Common Anti-nutritional Factors in Animal Feed Ingredients

Have you ever wondered why your animal, when fed with some particular animal feed, experiences a slow growth rate or stunted growth?

This is as a result of the antinutritional factors present in the feed ingredients. Anti-nutritional factors (ANFs) are substances present in feed ingredients that can reduce nutrient utilization and impair animal performance. They are also called the antinutrients.

Some common examples of antinutrients found in animal feeds include phytate, glucosinolates, saponins, tannins, lectins, protease inhibitors, and non-starch polysaccharides. This article will help you understand antinutritional factors and how to remove them.

feed ingredients

Effects of Antinutritional factors

These ANFs can act in different ways to negatively impact animals, such as:

  • binding to nutrients and reducing their absorption,
  • interfering with digestion,
  • impairing protein and carbohydrate metabolism,
  • providing toxic effects.

For example, phytate can bind to important minerals like calcium, zinc, and iron, reducing their bioavailability. Protease inhibitors found in soybean meal can inhibit digestive enzymes and impair protein digestion.

While ANFs can pose challenges, many of them can be deactivated or have their impacts reduced through proper processing techniques.

For example, phytate levels can be reduced through soaking, germination, or fermentation of grains and oilseeds. Heat treatment through processes like extrusion can also help deactivate ANFs.

Being aware of the presence of ANFs and taking steps to counteract them allows animal nutritionists to safely utilize feed ingredients that would otherwise contain too high of levels.

Antinutritional Factors in Feed Ingredients

As a livestock feed manufacturer, having a good formulation is not enough to feed the targeted animal quality feed, a good knowledge of the antinutritional factor will aid the inclusion level of every ingredient you want to add.

I have compiled the most common antinutritional factors you can find in most animal feed ingredients. They are:

1) Phytate

Phytate is an anti-nutritional factor found in many plant sources like grains, legumes, nuts, and seeds. It contains phosphorus tightly bound to phytic acid, which makes it poorly absorbable by monogastric animals like pigs and poultry.

The phytic acid binds to important minerals like iron, zinc, calcium, and magnesium, forming insoluble salts that pass through the digestive system without being absorbed. This can lead to mineral deficiencies if high-phytate ingredients make up a major part of the diet.

There are several ways phytate can be reduced in feed ingredients. Soaking, germination, and fermentation using phytase enzymes or microorganisms can degrade up to 90% of the phytic acid in grains, legumes, and oilseeds.

Adding supplementary phytase is another common method, which breaks the phosphate bonds in the phytate inside the digestive tract to increase mineral absorption. Proper processing techniques allow high-phytate feeds to be utilized effectively in animal diets while mitigating anti-nutritional effects.

2) Glucosinolates

Glucosinolates are a class of toxic secondary plant metabolites that contain sulfur and nitrogen primarily found in brassica crops like canola. Glucosinolates have negative impacts on the utilization of protein, minerals, and nutrients in animal feed.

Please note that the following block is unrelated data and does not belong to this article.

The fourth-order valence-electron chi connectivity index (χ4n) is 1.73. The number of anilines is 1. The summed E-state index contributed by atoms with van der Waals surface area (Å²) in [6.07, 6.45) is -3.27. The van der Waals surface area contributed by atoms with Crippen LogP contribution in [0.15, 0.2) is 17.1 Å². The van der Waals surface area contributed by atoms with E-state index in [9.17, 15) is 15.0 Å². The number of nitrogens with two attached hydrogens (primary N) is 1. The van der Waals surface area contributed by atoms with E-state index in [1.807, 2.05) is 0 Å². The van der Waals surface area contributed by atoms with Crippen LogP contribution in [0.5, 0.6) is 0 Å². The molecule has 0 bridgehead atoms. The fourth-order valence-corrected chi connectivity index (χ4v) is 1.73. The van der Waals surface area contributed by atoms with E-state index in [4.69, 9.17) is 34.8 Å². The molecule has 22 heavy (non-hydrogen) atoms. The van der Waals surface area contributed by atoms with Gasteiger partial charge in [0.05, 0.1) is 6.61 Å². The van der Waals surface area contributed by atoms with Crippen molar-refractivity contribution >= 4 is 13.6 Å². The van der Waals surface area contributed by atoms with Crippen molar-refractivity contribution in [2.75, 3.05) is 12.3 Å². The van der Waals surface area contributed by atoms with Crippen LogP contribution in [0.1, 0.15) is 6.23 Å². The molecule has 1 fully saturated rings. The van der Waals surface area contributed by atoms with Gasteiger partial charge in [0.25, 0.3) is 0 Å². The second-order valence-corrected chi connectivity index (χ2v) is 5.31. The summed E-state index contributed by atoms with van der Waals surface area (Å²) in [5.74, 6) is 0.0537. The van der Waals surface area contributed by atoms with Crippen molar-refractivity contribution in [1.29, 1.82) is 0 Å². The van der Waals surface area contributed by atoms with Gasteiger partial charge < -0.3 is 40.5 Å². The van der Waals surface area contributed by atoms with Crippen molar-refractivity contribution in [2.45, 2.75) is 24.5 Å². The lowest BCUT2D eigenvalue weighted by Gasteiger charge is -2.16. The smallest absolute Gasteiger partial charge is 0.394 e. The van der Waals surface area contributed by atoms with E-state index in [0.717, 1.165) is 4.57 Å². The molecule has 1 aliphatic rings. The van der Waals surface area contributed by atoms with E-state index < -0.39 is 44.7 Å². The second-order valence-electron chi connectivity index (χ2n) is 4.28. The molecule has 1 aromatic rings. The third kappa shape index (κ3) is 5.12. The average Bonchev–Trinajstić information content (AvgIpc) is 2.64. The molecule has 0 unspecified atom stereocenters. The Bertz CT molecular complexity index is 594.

The issue is their breakdown products like isothiocyanates, which interfere with iodine uptake and impair thyroid function. Unprocessed glucosinolates and their metabolites can lead to reduced feed intake, decreased weight gain, thyroid enlargement, and even reproductive issues in livestock.

To reduce the negative effects of glucosinolates, brassica seeds, and oilseed meals are carefully heat processed. Processing techniques like expanding, extruding, and toasting use controlled time and temperature to inactivate myrosinase, the enzyme that breaks down glucosinolates into toxic compounds.

This improves the nutritional value and utilization of canola and other brassica crops as animal feed ingredients. Properly processed canola meal can be a rich source of protein in swine, poultry, and cattle diets.

With careful thermal treatment, the anti-nutritional factors in brassica crops can be deactivated to render them safe and beneficial animal feed ingredients.

3) Saponins

Saponins are bitter compounds found in many feeds like soybeans, alfalfa, and other legumes and grains. They irritate the intestinal mucosa and have a bitter taste that can reduce palatability and feed intake in animals.

Common processing methods used to remove or deactivate saponins include:

  • Extraction: Liquid extraction using alcohol removes undesirable saponins from soybeans and other beans.
  • Heat treatment: Cooking and expanding feed ingredients deactivates saponins.
  • Fermentation: Microbial fermentation helps break down saponins.

Saponins exhibit anti-nutritional effects when present in animal feeds. Proper processing via extraction, heating, and fermentation helps reduce saponins to safe levels for improved animal performance.

4) Tannins 

Tannins are the most common antinutrient in livestock feed ingredients; they are water-soluble polyphenols. Tannins are found in many plant foods, including legumes, cereals like sorghum grain, and many fruits.

Tannins have protein-binding properties and can inhibit the digestion of protein and the absorption of vitamins and minerals. This is why tannins are considered anti-nutritional factors when present in animal feeds.

Sorghum contains the highest percentage of tannins; before including sorghum in livestock feed formula, most especially monogastric animal feed, I advise nutritionists to treat sorghum for tannins.

There are a few ways that tannins in feed ingredients can be treated to reduce their anti-nutritional effects, these are:

-Soaking: Soaking legumes, grains, or other tannin-containing ingredients in water can help to leach out some of the tannins.

– Heating or Boiling: Heat treatments are effective at deactivating tannins. Boiling ingredients high in tannins can help break down some of these compounds.

– Alkali treatment: Treating high-tannin feedstuffs with an alkaline solution helps to neutralize tannins. Adding an alkali like sodium bicarbonate to the soaking water is commonly used.